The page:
I just love this form.
Wednesday, May 25, 2011
Meet James Keating;
Mr. Keating runs the website "Maajak" and "Comtech" training sessions. Every year Keating hosts "The Riddle of Steel", a tactical knife training camp in a remote canyon in Idaho. Keating has a diverse martial arts background and offers instruction not only in knives but also empty hand and improvised weapon training.
One of my favorites is his use of the Bandana, which I hope to explore further in a future post.
This video is part of his "Riddle of Steel" training camp which is produced by Paladin Press. Check out Keating's "Maajak" website for the diverse topics he dabbles in, we hope to see more of Mr. Keating in the future.
Monday, May 23, 2011
At our Dojo we like to do flow drills, a lot of them with Small-Circle Jujitsu standing joint locks.
Here's a hitting flow drill that uses the Century "Bob" target as a whole-body speed bag. The only slight break in the flow is where he chambers for the reverse elbow strike, but this guy really does a nice hard-hitting demonstration at the end.
Check it out...
Friday, May 20, 2011
Well as many of you have heard, some old duffer named Harold Camping has predicted that the world is coming to an end tomorrow.
He is raking millions of dollars into his ministry and "The Family Radio Worldwide" network.
If Mr. Camping was true to his word as a Gawd-fearing minister he should turn all of his assets over to some charity, today.
Of course, you know that won't happen, after all, Camping predicted the world would end in 1994 also.
So I had an idea;
If any of you evangelicals are going for a ride on Jesus's flying saucer, there are a few things ol' Dojo Rat might be able to use:
1. A new propane barbeque- my old one is pretty worn out. I need one that can sit outside and take the weather, the bigger the better.
2. A table saw. I have a lot of building projects and could really use one now.
3. A stereo with a CD player for the Saloon. My old stereo doesn't have a CD player.
4. Hey, there's gotta be a Christian Biker out there that won't need his Harley Davidson any more. Just mail me the keys and the address of where I can come and get it. Please sign over the title, you know that the DMV will still be here and they want paperwork.
So good luck, onward Christian soldiers.
I'm gonna be hanging out with this guy:
We'll be taking shots of tequila and shooting handguns.
If you want a list of Rapture parties around the country, check the link in this article.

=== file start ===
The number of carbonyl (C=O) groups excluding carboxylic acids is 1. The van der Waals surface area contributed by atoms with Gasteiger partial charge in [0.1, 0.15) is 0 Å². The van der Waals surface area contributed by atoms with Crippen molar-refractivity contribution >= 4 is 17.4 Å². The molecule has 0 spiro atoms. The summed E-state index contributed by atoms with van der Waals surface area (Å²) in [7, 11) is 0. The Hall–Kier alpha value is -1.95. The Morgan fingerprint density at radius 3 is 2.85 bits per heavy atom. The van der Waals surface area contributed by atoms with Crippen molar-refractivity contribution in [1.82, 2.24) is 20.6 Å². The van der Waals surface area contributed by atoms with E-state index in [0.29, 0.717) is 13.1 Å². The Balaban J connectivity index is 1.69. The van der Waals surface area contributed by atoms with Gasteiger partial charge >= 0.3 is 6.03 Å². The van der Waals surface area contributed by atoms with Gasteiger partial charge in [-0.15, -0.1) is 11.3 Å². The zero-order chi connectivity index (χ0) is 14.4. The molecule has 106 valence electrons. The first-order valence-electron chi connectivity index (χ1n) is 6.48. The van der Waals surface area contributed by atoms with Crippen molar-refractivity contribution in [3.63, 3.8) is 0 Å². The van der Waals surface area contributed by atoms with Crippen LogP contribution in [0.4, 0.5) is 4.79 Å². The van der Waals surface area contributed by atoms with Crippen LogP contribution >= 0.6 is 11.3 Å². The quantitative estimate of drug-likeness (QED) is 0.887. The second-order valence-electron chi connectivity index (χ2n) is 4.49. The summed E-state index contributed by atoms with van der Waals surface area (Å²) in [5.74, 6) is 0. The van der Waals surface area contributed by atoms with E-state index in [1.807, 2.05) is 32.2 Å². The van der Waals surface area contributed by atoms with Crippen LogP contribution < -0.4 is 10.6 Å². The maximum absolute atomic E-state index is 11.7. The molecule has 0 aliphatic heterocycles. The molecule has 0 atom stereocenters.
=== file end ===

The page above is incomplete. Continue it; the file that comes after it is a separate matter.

Thursday, May 19, 2011
Credit to "Cryptagon" and this excellent piece from CNN/Fortune
"Ultimately, victory will mean that Afghanistan becomes pacified in a manner that facilities effortless corporate rape. The purpose of the U.S. military is to tie the victim down. Then, the people in the suits step into the room… — "The Runaway General"
Realpolitik refers to politics or diplomacy based primarily on power and on practical and material factors and considerations, rather than ideological notions or moralistic or ethical premises. (Wikipedia)
Meet Ian Hannam:
"To Hannam, chairman of J.P. Morgan Capital Markets, Afghanistan represents a gigantic, untapped opportunity -- one of the last great natural-resource frontiers. Landlocked and pinioned by imperial invaders, Afghanistan has been cursed by its geography for thousands of years. Now, for the first time, Hannam believes, that geography could be an asset. The two most resource-starved nations on the planet, China and India, sit next door to Afghanistan, where, according to Pentagon estimates, minerals worth nearly $1 trillion lie buried. True, there is a war under way. And it's unclear how the death of Osama bin Laden will impact the country's political and economic environment. But Hannam is not your usual investment banker: A former soldier, he has done business in plenty of strife-torn countries. So have all the members of his team, two of them former special forces soldiers who have fought here."
"Hannam's unit, the Artists Rifles, was a part-time regiment akin to a U.S. National Guard special forces unit. The Artists Rifles had a storied past and a reputation for attracting adventure seekers from all social classes. Since then, Hannam has counted his old SAS cronies as his closest friends, often calling on them to help him in the world's tougher places."